Weekly Roundup: July 24 - 28, 2017
Michael J. Keegan
Agencies should look to industry for scaling shared services. Adopting standards and building partnerships with industry will accelerate agencies' ability to take advantage of shared services, says a GSA executive.
18F seeks to streamline ATO process. Innovation group 18F has launched an interagency project to make it easier for federal agencies to adopt commercial software and products. Project Boise’s goals are “to reduce the burden (time, cost and pain) and improve the effectiveness of the federal government’s software security compliance processes,” according to a statement posted on GitHub. Those security compliance processes require agencies to obtain an authority to operate (ATO) before adopting commercial software and entail additional requirements depending on individual agencies’ rules. Those reviews can be handled by government employees or third parties, but they add a bureaucratic hurdle for agencies that want to use commercial products.
A good-news story about cost control. The cost performance of DOD's weapons systems has been improving recently, and it hasn't
7 steps to unlock the value of cognitive category management. In my previous commentary, I discussed how the private sector has used category management, combined with cognitive capabilities, to unlock significant value. By adapting Federal Acquisition Regulation practices and applying lessons from initial pilots in the federal government, the potential for $340 billion in savings, as outlined by the Technology CEO Council, is possible. The dawn of the cognitive era has brought forth two game-changing capabilities. First, cognitive tools can capture and interpret unstructured data, such as text, speech or images. Considering that 80 percent of all information that humans capture and process is unstructured, this vastly expands the data set for analysis and provides more insight to the procurement decision.
Army dealing with changes even without a civilian leader. Despite operating without a secretary for the last six months and losing two nominees for the position, the Army seems to be getting by without its top civilian post filled. Army Chief of Staff Gen. Mark Milley said the situation is not ideal, but the Army is making due with what it can.
State Implementation Support Centers. The Pew Charitable Trusts has released a report on how some states have created “implementation support centers” to help non-profit service providers and local government with the nitty-gritty of implementing new programs.
Shared Services Savings. Federal News Radio interviewed Sean Torpey, acting CIO for the Federal Aviation Administration (FAA) : “During the first year of using shared services for email and other capabilities, Torpey said the FAA saved or avoided spending $36 million. . . . “That was a big win for us,” he said. “Our infrastructure and operations budget we were able to cut operations by 40 percent one year and that was able to be kicked back into implementing a wireless and WiFi solution around the country.”
Transition Praise. Government Executive reports: “Housing and Urban Development Secretary Ben Carson praised career civil servants Thursday in a speech at the nonprofit Partnership for Public Service, saying they have been crucial in maintaining HUD operations despite a vacuum in the agency’s political leadership.”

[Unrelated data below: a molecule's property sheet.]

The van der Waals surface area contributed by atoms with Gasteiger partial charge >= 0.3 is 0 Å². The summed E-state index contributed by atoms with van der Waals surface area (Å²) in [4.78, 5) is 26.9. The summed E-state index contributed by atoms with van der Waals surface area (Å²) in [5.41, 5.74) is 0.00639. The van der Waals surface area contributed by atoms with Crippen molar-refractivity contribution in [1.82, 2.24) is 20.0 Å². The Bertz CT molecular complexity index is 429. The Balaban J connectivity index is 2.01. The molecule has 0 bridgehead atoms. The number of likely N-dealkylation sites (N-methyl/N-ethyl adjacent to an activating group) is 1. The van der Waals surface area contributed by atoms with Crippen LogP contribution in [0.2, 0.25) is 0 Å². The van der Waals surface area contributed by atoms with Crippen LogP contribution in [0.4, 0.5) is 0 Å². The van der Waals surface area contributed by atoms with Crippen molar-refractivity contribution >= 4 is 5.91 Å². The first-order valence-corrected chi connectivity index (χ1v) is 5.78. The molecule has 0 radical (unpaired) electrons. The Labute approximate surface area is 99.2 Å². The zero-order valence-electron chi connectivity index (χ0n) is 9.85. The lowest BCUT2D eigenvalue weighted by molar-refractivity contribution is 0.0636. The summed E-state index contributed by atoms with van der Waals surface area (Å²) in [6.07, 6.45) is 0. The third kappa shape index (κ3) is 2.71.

100 Tools for Using Evidence. The non-profit Results for All “conducted a landscape review of the strategies and mechanisms – policies, programs, platforms, systems and operational practices – governments [around the globe] are using to advance the use of data and evidence in decision making. The review highlights key factors and enabling conditions for evidence-informed policymaking and identifies more than 100 strategies and mechanisms that are helping to promote the use of data and evidence in government policy and practice.”
Trust and Transparency. Government Executive excerpts from a new book by Don Kettl: “ . . . citizens will place more trust in organizations whose behavior is more trustworthy - and whose trustworthiness they can readily see. But if the case for transparency seems self-evident, the reality is far more complex for five reasons.”
FDA to Use Drones? Government Executive reports: “Aerial drones could soon replace some of the Food and Drug Administration’s health inspectors, . . . . Drones could help detect food poisoning or disease outbreaks before they happen, maybe even by scanning riverbeds for sewage contamination near seafood sources.”
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The Business of Government Hour: Brian Lee, Chief Public Health Informatics Officer, Office of Public Health Scientific Services, CDC
What is public health surveillance? How do emerging health information technologies improve public health data? How is the Centers for Disease Control and Prevention using innovative solutions to tackle public health surveillance challenges? Join host Michael Keegan next week as he explores these questions with Brian Lee, Chief Public Health Informatics Officer within the Office of Public Health Scientific Services at CDC.
Broadcast Schedule: The show airs Monday at 11 a.m., and Friday at 1 p.m. on Federal News Radio 1500AM WFED